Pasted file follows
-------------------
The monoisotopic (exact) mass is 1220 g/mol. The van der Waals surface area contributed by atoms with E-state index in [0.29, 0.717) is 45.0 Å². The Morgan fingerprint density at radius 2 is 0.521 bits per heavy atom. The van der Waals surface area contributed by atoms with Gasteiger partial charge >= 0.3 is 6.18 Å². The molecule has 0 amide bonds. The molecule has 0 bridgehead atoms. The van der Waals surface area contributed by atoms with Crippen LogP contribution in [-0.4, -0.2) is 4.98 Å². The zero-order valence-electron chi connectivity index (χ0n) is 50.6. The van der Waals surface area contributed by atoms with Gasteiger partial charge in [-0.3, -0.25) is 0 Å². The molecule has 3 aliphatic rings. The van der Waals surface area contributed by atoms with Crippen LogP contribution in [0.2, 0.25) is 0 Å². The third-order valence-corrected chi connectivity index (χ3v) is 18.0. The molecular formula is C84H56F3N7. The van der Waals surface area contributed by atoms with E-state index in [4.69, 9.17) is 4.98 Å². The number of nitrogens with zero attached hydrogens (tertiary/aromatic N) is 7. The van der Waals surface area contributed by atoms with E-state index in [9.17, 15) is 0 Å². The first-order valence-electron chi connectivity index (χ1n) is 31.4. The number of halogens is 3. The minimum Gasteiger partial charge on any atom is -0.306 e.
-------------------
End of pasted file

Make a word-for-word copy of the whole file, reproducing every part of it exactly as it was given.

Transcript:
The monoisotopic (exact) mass is 1220 g/mol. The van der Waals surface area contributed by atoms with E-state index in [0.29, 0.717) is 45.0 Å². The Morgan fingerprint density at radius 2 is 0.521 bits per heavy atom. The van der Waals surface area contributed by atoms with Gasteiger partial charge >= 0.3 is 6.18 Å². The molecule has 0 amide bonds. The molecule has 0 bridgehead atoms. The van der Waals surface area contributed by atoms with Crippen LogP contribution in [-0.4, -0.2) is 4.98 Å². The zero-order valence-electron chi connectivity index (χ0n) is 50.6. The van der Waals surface area contributed by atoms with Gasteiger partial charge in [-0.3, -0.25) is 0 Å². The molecule has 3 aliphatic rings. The van der Waals surface area contributed by atoms with Crippen LogP contribution in [0.2, 0.25) is 0 Å². The third-order valence-corrected chi connectivity index (χ3v) is 18.0. The molecular formula is C84H56F3N7. The van der Waals surface area contributed by atoms with E-state index in [4.69, 9.17) is 4.98 Å². The number of nitrogens with zero attached hydrogens (tertiary/aromatic N) is 7. The van der Waals surface area contributed by atoms with E-state index in [9.17, 15) is 0 Å². The first-order valence-electron chi connectivity index (χ1n) is 31.4. The number of halogens is 3. The minimum Gasteiger partial charge on any atom is -0.306 e.